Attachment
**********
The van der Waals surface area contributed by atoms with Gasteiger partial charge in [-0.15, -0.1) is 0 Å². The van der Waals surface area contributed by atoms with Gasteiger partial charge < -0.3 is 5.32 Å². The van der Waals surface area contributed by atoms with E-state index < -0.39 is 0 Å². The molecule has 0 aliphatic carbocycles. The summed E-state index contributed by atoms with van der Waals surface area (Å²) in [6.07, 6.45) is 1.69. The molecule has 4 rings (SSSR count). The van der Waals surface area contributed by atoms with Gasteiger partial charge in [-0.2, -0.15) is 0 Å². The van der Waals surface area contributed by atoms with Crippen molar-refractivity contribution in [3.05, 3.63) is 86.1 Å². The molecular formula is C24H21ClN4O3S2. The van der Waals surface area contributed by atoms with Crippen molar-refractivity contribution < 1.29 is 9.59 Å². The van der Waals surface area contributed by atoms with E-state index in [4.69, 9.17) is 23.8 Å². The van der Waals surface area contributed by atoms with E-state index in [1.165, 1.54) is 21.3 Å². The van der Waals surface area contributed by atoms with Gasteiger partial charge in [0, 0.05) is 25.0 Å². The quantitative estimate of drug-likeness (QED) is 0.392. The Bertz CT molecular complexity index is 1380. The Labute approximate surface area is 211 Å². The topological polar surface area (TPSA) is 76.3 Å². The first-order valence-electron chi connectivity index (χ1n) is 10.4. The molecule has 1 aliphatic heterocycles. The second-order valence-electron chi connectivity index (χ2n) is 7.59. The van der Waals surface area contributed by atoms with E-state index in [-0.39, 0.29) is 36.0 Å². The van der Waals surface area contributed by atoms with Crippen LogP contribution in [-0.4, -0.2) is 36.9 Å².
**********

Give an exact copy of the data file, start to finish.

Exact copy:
The van der Waals surface area contributed by atoms with Gasteiger partial charge in [-0.15, -0.1) is 0 Å². The van der Waals surface area contributed by atoms with Gasteiger partial charge < -0.3 is 5.32 Å². The van der Waals surface area contributed by atoms with E-state index < -0.39 is 0 Å². The molecule has 0 aliphatic carbocycles. The summed E-state index contributed by atoms with van der Waals surface area (Å²) in [6.07, 6.45) is 1.69. The molecule has 4 rings (SSSR count). The van der Waals surface area contributed by atoms with Gasteiger partial charge in [-0.2, -0.15) is 0 Å². The van der Waals surface area contributed by atoms with Crippen molar-refractivity contribution in [3.05, 3.63) is 86.1 Å². The molecular formula is C24H21ClN4O3S2. The van der Waals surface area contributed by atoms with Crippen molar-refractivity contribution < 1.29 is 9.59 Å². The van der Waals surface area contributed by atoms with E-state index in [4.69, 9.17) is 23.8 Å². The van der Waals surface area contributed by atoms with E-state index in [1.165, 1.54) is 21.3 Å². The van der Waals surface area contributed by atoms with Gasteiger partial charge in [0, 0.05) is 25.0 Å². The quantitative estimate of drug-likeness (QED) is 0.392. The Bertz CT molecular complexity index is 1380. The Labute approximate surface area is 211 Å². The topological polar surface area (TPSA) is 76.3 Å². The first-order valence-electron chi connectivity index (χ1n) is 10.4. The molecule has 1 aliphatic heterocycles. The second-order valence-electron chi connectivity index (χ2n) is 7.59. The van der Waals surface area contributed by atoms with E-state index in [-0.39, 0.29) is 36.0 Å². The van der Waals surface area contributed by atoms with Crippen LogP contribution in [-0.4, -0.2) is 36.9 Å².